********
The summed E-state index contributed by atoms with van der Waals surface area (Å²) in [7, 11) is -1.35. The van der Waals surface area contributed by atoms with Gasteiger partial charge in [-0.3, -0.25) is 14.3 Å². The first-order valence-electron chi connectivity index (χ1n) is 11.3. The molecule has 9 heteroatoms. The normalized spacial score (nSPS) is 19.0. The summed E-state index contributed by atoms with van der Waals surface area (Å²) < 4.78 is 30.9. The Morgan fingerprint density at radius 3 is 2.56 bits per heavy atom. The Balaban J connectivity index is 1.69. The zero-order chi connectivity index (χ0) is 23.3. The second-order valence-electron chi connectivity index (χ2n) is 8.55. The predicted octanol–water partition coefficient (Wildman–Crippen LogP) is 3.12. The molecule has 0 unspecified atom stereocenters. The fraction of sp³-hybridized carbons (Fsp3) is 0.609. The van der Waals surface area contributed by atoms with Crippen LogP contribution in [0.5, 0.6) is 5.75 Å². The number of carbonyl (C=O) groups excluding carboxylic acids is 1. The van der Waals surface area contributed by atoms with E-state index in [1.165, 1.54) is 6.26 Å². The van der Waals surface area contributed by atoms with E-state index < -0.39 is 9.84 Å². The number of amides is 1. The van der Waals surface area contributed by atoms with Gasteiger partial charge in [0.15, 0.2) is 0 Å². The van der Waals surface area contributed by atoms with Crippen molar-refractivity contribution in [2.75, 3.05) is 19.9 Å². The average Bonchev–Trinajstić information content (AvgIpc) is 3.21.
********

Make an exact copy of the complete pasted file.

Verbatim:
The summed E-state index contributed by atoms with van der Waals surface area (Å²) in [7, 11) is -1.35. The van der Waals surface area contributed by atoms with Gasteiger partial charge in [-0.3, -0.25) is 14.3 Å². The first-order valence-electron chi connectivity index (χ1n) is 11.3. The molecule has 9 heteroatoms. The normalized spacial score (nSPS) is 19.0. The summed E-state index contributed by atoms with van der Waals surface area (Å²) < 4.78 is 30.9. The Morgan fingerprint density at radius 3 is 2.56 bits per heavy atom. The Balaban J connectivity index is 1.69. The zero-order chi connectivity index (χ0) is 23.3. The second-order valence-electron chi connectivity index (χ2n) is 8.55. The predicted octanol–water partition coefficient (Wildman–Crippen LogP) is 3.12. The molecule has 0 unspecified atom stereocenters. The fraction of sp³-hybridized carbons (Fsp3) is 0.609. The van der Waals surface area contributed by atoms with Crippen LogP contribution in [0.5, 0.6) is 5.75 Å². The number of carbonyl (C=O) groups excluding carboxylic acids is 1. The van der Waals surface area contributed by atoms with E-state index in [1.165, 1.54) is 6.26 Å². The van der Waals surface area contributed by atoms with E-state index < -0.39 is 9.84 Å². The number of amides is 1. The van der Waals surface area contributed by atoms with Gasteiger partial charge in [0.15, 0.2) is 0 Å². The van der Waals surface area contributed by atoms with Crippen molar-refractivity contribution in [2.75, 3.05) is 19.9 Å². The average Bonchev–Trinajstić information content (AvgIpc) is 3.21.